Despite all the sound and fury on corporate governance, a global META Group survey has found that businesses aren't buying technology targeting US Sarbanes-Oxley (SOX) Act compliance.
Global analyst META Group has just released results of a worldwide poll which suggesting that 57 percent of business service providers and IT vendors hadn't seen SOX compliance fears turning into IT sales.
That's despite 97 percent of those polled viewing SOX compliance as a future business driver. Instead of buying specific 'solutions', at least 75 percent of businesses were re-organising their internal processes, META claimed.
John Brand, vice-president of technology research services at META in Australia, said Australian companies made up 5 to 7 percent of responses to the poll, which surveyed Europe, the Asia-Pacific and the US. “SOX means nothing in China,” he added.
Yet Brand argued that -- although companies were not buying related technologies and although the Australian government was releasing its own corporate governance guidelines as part of its CLERP 9 reforms -- SOX compliance here was no red herring.
“We are just doing some research on what companies should be doing locally. It is actually interesting because when you drive into it, what you find is that most companies now worry they should be doing something but they need a business case to attach to it,” he said.
SOX would affect accountants -- particularly auditors and taxation specialists -- more than anyone else. However, some companies -- especially Australian subsidiaries of US firms or doing business there -- would need to overhaul certain internal processes and systems to ensure compliance with the US law.
Certain technologies might help ensure compliance, he said, but many channel salespeople needed a better understanding of SOX to build a solid sales strategy around the IT packages offered.
“They think there is a sales message there [and] often ... go out there claiming to have more than a passing knowledge of the area,” Brand said.
Stan Lepeak, a global vice-president with META's technology research services, said in a statement that IT product vendors “chasing the SOX rainbow” must tie offerings directly to compliance requirements instead of simply pushing “warmed-over IT in a loose SOX wrapper”.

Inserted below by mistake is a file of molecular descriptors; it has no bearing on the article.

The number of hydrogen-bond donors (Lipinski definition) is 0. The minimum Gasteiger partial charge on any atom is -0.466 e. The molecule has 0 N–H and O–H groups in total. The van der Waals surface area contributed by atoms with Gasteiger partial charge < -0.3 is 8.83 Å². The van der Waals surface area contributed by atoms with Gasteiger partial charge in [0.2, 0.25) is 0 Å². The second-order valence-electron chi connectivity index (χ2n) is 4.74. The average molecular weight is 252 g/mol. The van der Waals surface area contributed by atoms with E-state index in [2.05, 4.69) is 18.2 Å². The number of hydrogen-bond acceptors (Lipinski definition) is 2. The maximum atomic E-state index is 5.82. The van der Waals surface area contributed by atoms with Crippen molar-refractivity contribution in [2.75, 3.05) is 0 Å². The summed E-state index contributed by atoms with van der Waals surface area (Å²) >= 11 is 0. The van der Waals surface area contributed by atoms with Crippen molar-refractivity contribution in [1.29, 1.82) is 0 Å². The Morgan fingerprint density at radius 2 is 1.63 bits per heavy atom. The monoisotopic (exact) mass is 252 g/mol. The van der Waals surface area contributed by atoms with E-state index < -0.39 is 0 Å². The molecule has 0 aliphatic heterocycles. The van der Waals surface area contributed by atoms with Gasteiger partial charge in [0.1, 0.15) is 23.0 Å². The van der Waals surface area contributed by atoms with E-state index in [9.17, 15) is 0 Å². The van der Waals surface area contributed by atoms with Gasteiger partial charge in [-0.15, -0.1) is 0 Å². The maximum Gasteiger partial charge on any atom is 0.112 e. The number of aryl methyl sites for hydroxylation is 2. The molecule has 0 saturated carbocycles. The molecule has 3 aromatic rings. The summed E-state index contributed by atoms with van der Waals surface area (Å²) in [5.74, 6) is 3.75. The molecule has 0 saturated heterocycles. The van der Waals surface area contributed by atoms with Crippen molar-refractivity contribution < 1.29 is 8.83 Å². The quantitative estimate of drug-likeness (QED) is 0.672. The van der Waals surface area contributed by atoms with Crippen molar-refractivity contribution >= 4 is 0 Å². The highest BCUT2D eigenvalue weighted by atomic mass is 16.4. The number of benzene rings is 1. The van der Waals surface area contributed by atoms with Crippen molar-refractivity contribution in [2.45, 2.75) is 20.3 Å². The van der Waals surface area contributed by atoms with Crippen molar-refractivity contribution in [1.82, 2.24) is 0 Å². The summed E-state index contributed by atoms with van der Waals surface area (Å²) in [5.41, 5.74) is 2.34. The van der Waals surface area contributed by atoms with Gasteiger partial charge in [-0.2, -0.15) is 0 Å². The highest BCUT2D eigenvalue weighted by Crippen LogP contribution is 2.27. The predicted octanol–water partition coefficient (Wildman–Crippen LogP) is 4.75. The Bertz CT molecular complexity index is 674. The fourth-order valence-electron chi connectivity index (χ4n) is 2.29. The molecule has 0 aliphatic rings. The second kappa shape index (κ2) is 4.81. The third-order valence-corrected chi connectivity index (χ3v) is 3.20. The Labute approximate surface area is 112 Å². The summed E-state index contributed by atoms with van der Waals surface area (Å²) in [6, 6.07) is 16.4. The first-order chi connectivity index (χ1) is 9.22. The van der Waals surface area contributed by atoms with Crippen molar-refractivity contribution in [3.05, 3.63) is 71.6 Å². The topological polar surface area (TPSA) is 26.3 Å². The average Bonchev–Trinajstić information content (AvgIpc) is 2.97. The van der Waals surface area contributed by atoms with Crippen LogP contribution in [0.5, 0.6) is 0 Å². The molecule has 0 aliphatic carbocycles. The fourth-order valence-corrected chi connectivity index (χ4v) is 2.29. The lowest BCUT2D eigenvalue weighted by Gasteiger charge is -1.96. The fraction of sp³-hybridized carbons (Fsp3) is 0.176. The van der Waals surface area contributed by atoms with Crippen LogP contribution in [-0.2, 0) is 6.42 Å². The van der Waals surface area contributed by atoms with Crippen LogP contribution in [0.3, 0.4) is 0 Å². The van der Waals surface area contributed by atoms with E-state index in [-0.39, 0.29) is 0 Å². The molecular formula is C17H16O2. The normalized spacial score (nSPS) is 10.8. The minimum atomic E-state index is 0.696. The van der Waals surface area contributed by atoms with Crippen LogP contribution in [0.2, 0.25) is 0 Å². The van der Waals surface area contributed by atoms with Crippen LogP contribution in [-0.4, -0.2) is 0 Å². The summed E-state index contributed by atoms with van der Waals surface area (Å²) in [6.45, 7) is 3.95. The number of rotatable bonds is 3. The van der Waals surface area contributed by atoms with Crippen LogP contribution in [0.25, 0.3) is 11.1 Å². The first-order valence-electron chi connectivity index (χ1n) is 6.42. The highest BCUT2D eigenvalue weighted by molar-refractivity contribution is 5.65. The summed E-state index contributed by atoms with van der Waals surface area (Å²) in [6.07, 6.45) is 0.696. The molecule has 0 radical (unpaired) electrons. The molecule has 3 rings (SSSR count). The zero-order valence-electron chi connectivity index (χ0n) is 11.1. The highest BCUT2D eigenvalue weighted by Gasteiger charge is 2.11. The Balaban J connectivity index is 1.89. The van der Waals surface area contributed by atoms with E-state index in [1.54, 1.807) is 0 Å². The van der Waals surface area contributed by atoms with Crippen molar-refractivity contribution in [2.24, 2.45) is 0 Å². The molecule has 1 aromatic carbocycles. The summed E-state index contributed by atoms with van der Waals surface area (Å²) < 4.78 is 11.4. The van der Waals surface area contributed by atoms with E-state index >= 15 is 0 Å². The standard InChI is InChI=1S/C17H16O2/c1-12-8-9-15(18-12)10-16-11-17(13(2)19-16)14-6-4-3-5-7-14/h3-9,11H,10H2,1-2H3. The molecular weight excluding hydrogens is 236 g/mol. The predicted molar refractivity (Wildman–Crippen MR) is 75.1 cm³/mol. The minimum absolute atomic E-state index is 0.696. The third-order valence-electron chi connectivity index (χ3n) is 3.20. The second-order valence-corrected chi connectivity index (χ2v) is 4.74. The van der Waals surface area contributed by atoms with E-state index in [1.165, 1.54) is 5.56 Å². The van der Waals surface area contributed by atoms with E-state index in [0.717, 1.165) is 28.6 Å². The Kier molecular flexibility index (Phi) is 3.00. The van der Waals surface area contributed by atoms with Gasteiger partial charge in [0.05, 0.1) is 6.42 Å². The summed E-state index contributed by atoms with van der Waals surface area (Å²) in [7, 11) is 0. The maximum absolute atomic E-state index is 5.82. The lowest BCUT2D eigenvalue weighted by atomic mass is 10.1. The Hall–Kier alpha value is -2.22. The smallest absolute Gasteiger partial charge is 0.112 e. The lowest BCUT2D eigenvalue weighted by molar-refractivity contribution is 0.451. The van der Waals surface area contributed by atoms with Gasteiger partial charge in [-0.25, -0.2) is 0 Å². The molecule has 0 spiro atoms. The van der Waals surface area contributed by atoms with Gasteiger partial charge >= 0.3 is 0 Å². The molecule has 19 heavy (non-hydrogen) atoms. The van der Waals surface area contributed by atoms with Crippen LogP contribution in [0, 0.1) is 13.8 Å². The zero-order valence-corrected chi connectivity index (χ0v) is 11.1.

Alan Weintraub, senior director of business solutions at Canadian information management software vendor Hummingbird, said most companies would need a records management system to comply with SOX. Information systems in many companies needed reform.
Audit committees were “over-reliant” on email, manual processes and “questionable” security practices, yet C-level executives would be held more accountable than in the past. And successful SOX compliance would require a focus on “people, processes and purpose” rather than just technology, Weintraub confirmed.
Warwick James, a tax partner at Sydney accountancy firm BDO, said Australian companies doing business in the US and those that were US subsidiaries would be affected.
SOX had made company boards more accountable for money spent on relative “intangibles” such as marketing. Further, auditors were much more restricted in their roles than previously and kept under closer public scrutiny while companies were forced to publicly adopt a formal code of ethics.
More types of company records were now considered relevant and must be kept for seven years. For example, companies must now report on their internal controls. “Companies are expected to disclose any events affecting the business within 48 hours,” James said.
Australian companies seemed relatively unconcerned by possible ramifications of the US Act.
Steve Rust, managing director of Ingram Micro Australia, a subsidiary of US parent Ingram Micro, said in a statement that the broad-based distributor's arm here must comply with US accounting procedures but he was not able to comment specifically on SOX.
A spokesperson for Microsoft Australia said that the much of the related accounting policy and procedure was handled by the US parent. As such, Microsoft didn't see SOX affecting local operations much, he said.
META's Brand said Australian subsidiaries usually accounted for only a few percent of the revenue of any global operation. In any case, Australian laws were “punitive rather than prescriptive” so companies had always been expected to get accountancy issues right without having them spelt out.
“We probably have less of a problem than in the US as subsidiaries might be only 5 percent of a global operation and ... [also] we don't have as much of a mess to start with,” Brand said.
Meanwhile, a spokesperson for the Australian Securities and Investment Commission (ASIC) confirmed that CLERP 9 ramifications were “all a bit up in the air”. It remained unclear whether companies already complying with Australian standards and laws would also need to adopt SOX-compliance policies.
Government on 8 October released a draft of proposed CLERP 9 legislation on audit reform and corporate disclosure.